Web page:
Filing legal documents by mail, which is an option in all states, is often overlooked by divorce filers. Because of courthouse closures and social distancing practices, most states are encouraging filing by mail or e-filing. Even in counties that have temporarily stopped processing non-emergency filings like divorces until stay-at-home orders are lifted, filing now means your paperwork will already be in line when processing begins again in the coming weeks. This is especially important since the divorce rate is expected to surge in the U.S. after quarantine and a backlog is sure to follow.
When you file for divorce by mail, you will need to send the original of each document for the court's file plus two copies (one for each spouse). In a few states, you may need to send additional copies of certain pleadings like the divorce petition when minor children are involved. With other documents like civil coversheets, vital statistics forms, and forms containing certain confidential information, you only need to send the original without any copies. When organizing your documents for mailing, keep the original of each document with its copies. If you have conflicting information about the number of copies required, remember that it is better to send too many rather than too few.
The cover letter tells the court clerk everything you have inside the envelope--the name of each document being filed, the number of copies included, the amount of the filing fee enclosed, and what you would like done with the paperwork--i.e. file them and return the file-stamped copies to you. In a few states, all documents are filed at once, but in most states filing divorce paperwork is a two or three-step process. Include a filing cover letter every time you mail in paperwork to be filed. Your documents should be organized in the same order as they are listed on the filing cover letter, and the cover letter should be on top so it is the first thing the court clerk sees. Although the number of documents being filed varies by state, in most states a 9 x 12 envelope will be the right size.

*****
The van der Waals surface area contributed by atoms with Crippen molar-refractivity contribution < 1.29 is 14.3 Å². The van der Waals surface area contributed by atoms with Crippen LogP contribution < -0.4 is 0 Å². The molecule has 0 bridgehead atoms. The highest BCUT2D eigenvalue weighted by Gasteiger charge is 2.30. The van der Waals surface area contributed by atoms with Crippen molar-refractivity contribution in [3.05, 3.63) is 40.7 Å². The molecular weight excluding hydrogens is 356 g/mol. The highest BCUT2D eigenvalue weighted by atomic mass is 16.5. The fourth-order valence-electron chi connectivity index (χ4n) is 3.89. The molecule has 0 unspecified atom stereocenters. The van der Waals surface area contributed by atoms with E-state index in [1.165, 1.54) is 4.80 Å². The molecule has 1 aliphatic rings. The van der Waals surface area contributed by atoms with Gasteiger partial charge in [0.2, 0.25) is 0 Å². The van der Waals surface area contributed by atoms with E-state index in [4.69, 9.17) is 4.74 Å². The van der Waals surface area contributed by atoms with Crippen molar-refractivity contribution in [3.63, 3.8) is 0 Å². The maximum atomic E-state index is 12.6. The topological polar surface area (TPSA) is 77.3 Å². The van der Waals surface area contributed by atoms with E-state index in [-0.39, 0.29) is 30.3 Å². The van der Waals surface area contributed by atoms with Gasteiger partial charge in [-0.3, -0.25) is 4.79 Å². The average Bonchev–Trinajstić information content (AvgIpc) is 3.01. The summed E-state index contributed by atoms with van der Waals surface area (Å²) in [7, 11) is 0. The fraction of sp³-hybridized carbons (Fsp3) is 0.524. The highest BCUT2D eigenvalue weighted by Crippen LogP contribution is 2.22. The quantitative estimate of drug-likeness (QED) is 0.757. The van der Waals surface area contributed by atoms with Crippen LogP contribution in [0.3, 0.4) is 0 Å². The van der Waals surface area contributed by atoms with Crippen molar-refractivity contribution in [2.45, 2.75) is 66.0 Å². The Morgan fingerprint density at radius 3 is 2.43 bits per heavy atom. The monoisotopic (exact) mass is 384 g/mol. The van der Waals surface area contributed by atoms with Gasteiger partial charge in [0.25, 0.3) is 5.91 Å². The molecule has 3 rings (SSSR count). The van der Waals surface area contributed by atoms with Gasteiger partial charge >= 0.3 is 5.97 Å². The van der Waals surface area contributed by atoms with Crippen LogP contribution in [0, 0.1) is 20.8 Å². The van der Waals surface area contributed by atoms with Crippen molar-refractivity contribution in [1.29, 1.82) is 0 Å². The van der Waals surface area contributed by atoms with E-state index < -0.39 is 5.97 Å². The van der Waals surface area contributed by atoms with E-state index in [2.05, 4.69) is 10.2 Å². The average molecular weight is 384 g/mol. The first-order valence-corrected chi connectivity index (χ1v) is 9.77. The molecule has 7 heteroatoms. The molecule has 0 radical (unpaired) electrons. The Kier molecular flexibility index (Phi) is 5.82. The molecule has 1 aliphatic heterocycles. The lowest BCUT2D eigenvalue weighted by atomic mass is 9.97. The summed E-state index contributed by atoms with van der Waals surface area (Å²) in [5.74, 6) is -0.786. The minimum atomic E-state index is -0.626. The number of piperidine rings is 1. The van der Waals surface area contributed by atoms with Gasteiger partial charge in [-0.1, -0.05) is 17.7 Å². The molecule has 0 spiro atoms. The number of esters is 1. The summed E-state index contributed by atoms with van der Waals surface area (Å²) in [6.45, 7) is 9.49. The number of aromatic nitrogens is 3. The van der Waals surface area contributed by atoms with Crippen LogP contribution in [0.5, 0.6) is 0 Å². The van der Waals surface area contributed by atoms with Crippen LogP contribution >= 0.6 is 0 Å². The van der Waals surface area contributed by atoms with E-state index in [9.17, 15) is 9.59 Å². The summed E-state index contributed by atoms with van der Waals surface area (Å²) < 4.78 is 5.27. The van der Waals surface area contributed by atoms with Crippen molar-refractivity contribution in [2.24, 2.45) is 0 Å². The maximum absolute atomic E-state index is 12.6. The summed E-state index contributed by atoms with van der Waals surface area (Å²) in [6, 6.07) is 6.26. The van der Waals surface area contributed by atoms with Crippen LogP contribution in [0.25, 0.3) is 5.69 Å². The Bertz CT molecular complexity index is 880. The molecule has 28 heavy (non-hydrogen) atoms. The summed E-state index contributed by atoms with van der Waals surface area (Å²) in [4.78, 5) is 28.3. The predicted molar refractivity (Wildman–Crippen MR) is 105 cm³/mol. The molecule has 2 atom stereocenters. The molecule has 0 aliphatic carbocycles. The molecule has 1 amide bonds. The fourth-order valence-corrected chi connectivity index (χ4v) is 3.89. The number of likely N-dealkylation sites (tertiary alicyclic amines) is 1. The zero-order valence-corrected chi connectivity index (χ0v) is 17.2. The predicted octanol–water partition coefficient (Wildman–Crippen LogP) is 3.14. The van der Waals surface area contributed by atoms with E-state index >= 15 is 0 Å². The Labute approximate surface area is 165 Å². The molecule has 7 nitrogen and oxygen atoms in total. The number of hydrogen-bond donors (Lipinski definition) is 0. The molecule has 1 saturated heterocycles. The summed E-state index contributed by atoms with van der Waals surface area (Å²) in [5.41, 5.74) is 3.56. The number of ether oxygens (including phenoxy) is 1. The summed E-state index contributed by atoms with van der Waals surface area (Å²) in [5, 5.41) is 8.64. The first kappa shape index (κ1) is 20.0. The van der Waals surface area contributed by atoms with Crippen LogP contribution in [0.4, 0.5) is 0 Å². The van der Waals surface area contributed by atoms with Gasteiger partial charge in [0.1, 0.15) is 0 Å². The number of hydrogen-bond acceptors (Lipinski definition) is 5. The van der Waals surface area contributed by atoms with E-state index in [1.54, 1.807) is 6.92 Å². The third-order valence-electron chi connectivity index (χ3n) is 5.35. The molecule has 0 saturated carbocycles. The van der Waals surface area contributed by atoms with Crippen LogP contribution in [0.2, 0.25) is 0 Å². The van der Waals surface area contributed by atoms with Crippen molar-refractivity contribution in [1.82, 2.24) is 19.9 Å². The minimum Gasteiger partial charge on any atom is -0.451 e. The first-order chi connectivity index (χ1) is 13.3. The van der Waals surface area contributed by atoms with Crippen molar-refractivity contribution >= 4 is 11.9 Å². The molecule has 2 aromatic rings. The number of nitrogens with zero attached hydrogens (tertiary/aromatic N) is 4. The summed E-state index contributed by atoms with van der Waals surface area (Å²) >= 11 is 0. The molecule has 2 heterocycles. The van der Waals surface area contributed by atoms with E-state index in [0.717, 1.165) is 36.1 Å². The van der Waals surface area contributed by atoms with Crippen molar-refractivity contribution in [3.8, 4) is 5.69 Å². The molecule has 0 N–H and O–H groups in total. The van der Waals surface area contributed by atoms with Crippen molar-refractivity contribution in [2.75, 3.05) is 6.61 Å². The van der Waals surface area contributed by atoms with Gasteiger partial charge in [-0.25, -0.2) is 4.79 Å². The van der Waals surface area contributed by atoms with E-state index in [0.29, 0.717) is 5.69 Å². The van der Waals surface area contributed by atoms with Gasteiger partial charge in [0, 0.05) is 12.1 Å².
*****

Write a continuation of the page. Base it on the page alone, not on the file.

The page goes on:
Seventeen states plus D.C. have the same filing fee statewide: AK ($150), CA ($435, $450 Riverside and San Francisco counties), CO ($230), CT ($360 plus $50 marshal fee), DC ($120), ID ($207), IA ($185), ME ($120), MD ($165), MA ($200), NE ($158), NJ ($300), NY ($210), ND ($80), RI ($160), SC ($150), SD ($95), and WA ($314). The filing fees in the 32 other states varies from county to county. More information on filing fees by state is available here. All courthouses accept cashier’s checks and money orders. Many, though not all, accept personal checks so if you need to use one, call the court clerk to confirm that is an acceptable method of payment.
The court clerk will keep the original paperwork and then return the remaining copies to you. Include a self-addressed stamped envelope with adequate postage to accommodate the return of both sets of copies to you to make it easier for the court clerk. Once you receive your file-stamped copies, serve the other copy on your spouse in the manner required in your state.
E-filing had advantages over filing by mail, namely e-filing is faster, does not require multiple copies of documents, and carries no risk of virus transmission. That being said, while the federal court system has had mandatory e-filing for 15 years, the state courts continue to lag behind. As of April 2020, only these states allow you to open a new divorce case using e-filing: CA (16 counties), CT, FL, GA, IL (mandatory), IA (mandatory), IN, MD, MI (Oakland and Washtenaw only), NV (Clark only), NY (51 counties), OR, RI, TX, VT, WA, and WI. Other states may offer e-filing, but not in divorce cases, or may offer e-filing in divorce cases, but only once the case has been filed with the court clerk's office. Learn more about e-filing your divorce papers here.
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